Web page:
Odgers' Australian Senate Practice Thirteenth Edition

Chapter 4 - Elections for the Senate

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The ballot paper

A ballot paper for a Senate election has two parts, each reflecting particular methods of registering a vote. Electors may use only one method.

Where groups of candidates or individual incumbent senators have registered group or individual voting tickets, a series of boxes is printed on the top part of the Senate ballot paper above the candidates' names. If the voter wishes to adopt the registered preference ordering of one of these tickets, a number 1 is placed in the box for the chosen group or incumbent senator and the rest of the ballot paper is left blank.[23]

Alternatively, where the voter wishes to indicate preferences among all Senate candidates on the bottom part of the ballot paper, the voter must place a number 1 in the square opposite the name of the candidate most preferred, and give preference votes for all the remaining candidates by placing the numbers 2, 3, 4 (and so on, as the case requires) in the squares opposite their names so as to indicate an order of preference for them. The top part of the ballot paper is left blank.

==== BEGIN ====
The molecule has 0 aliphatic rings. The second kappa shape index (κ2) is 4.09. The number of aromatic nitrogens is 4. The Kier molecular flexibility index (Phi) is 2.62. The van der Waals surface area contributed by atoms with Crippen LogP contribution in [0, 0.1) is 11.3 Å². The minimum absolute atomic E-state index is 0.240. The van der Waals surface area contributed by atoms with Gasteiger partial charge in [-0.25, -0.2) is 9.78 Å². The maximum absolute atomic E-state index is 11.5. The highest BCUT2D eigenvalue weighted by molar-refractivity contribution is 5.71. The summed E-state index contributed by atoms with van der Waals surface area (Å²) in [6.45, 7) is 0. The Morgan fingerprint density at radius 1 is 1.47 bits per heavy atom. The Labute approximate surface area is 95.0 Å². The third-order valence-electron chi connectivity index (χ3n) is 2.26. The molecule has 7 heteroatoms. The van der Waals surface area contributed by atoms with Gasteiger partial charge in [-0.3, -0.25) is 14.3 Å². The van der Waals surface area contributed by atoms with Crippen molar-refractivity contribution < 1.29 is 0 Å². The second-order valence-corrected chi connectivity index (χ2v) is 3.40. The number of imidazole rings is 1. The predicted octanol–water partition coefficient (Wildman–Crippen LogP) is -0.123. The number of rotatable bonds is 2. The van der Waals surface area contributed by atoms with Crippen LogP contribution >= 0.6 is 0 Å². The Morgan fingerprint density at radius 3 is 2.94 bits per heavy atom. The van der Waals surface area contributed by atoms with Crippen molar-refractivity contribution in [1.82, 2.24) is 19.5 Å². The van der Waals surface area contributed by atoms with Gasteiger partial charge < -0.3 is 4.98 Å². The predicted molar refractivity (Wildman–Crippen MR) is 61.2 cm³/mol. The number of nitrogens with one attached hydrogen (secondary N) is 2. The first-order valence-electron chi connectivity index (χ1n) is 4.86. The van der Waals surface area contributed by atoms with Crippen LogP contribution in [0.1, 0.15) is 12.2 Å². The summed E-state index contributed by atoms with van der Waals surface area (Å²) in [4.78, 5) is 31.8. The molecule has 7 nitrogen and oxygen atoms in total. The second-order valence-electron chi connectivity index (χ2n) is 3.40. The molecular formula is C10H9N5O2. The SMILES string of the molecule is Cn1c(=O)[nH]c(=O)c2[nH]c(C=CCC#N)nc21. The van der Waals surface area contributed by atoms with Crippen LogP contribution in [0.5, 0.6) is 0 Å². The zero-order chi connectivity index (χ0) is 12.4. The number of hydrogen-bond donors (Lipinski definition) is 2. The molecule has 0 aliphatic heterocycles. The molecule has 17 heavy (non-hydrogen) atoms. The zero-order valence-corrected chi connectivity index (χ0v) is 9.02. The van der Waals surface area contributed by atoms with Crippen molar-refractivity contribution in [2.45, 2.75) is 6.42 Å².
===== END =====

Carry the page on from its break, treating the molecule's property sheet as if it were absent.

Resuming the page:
1. (1) Here insert name of a candidate.
  2. (2) Here insert name of a registered political party or composite name of registered political parties if to be printed.
  3. (3) Here insert the name of a registered political party if to be printed.
  4. (4) Here insert name of a registered political party or word 'Independent' if to be printed.
  5. (5) Here insert name of State or Territory and year of election.
  6. (6) Here insert number of vacancies.
  7. (7) Here insert number of candidates.

23. See diagram; for the constitutional validity of this method of voting, see Abbotto v Australian Electoral Commission (1997) 144 ALR 352; Ditchburn v Australian Electoral Officer for Queensland (1999) 165 ALR 147.

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